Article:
It seems as though Nebraska has ended speculation about breaking from the Big Ten’s plan to postpone fall football. After conference presidents and chancellors voted Tuesday to postpone all fall sports, Nebraska leadership (which included the names of chancellor Ronnie Green, president Ted Carter, AD Bill Moos, and head coach Scott Frost) issued a statement saying they were disappointed by the conference’s decision and said “We hope it may be possible for our student athletes to have the opportunity to compete.”
Big Ten commissioner Kevin Warren told ESPN Wednesday night that finding a way to play football games in the fall outside the conference was not considered viable. “We have 14 schools in the Big Ten conference. I appreciate the passion of all of our schools. I didn’t expect all of our coaches to be ecstatic that the decision was made, so I understand they’re passionate…My expectation is that when you’re in a conference, you can’t be in a conference and be an independent. That’s where we are. I expect for our 14 members to go forward together.”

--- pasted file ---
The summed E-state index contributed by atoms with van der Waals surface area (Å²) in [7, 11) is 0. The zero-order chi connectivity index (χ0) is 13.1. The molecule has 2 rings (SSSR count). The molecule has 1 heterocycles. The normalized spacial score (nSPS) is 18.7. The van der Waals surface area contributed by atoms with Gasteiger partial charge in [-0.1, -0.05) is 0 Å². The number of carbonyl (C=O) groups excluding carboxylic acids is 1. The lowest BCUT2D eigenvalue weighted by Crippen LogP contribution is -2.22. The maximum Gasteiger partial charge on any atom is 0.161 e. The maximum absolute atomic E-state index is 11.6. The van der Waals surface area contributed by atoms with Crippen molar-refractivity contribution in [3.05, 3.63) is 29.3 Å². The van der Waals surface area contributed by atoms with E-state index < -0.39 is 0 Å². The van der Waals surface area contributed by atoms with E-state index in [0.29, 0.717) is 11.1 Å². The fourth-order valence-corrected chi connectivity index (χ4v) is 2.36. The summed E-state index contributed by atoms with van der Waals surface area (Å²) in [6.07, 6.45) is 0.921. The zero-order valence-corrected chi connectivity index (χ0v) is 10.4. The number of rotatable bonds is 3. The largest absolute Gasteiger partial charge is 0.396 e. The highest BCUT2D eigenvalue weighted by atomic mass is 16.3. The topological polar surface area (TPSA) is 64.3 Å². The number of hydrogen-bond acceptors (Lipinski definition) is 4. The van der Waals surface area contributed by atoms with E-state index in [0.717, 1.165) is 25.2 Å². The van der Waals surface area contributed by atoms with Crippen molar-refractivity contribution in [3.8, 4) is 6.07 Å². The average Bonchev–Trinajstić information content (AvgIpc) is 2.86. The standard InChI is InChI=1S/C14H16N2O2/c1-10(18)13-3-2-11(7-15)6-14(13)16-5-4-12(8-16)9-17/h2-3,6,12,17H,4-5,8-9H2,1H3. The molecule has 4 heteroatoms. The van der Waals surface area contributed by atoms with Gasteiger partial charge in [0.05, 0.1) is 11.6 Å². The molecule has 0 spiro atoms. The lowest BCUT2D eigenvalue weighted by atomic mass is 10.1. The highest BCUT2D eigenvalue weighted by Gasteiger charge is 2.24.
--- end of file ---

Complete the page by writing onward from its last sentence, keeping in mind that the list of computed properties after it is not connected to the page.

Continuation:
According to ESPN, the Big 10 holds all of the Huskers’ media rights. The league earned $781.5 million in the most recent fiscal year, according to USA Today, with Nebraska earning a $55.6 million payout.
Ohio State coach Ryan Day also pondered the possibility of playing outside the Big Ten saying, “We need to look at every option, and if that’s the only option at the time, we will explore it.” OSU athletic director Gene Smith later stated that the school would not pursue anything in the fall. Smith said, “We talked about what Nebraska was doing, looked at options that way, but it wasn’t realistic. We just embraced the spring…”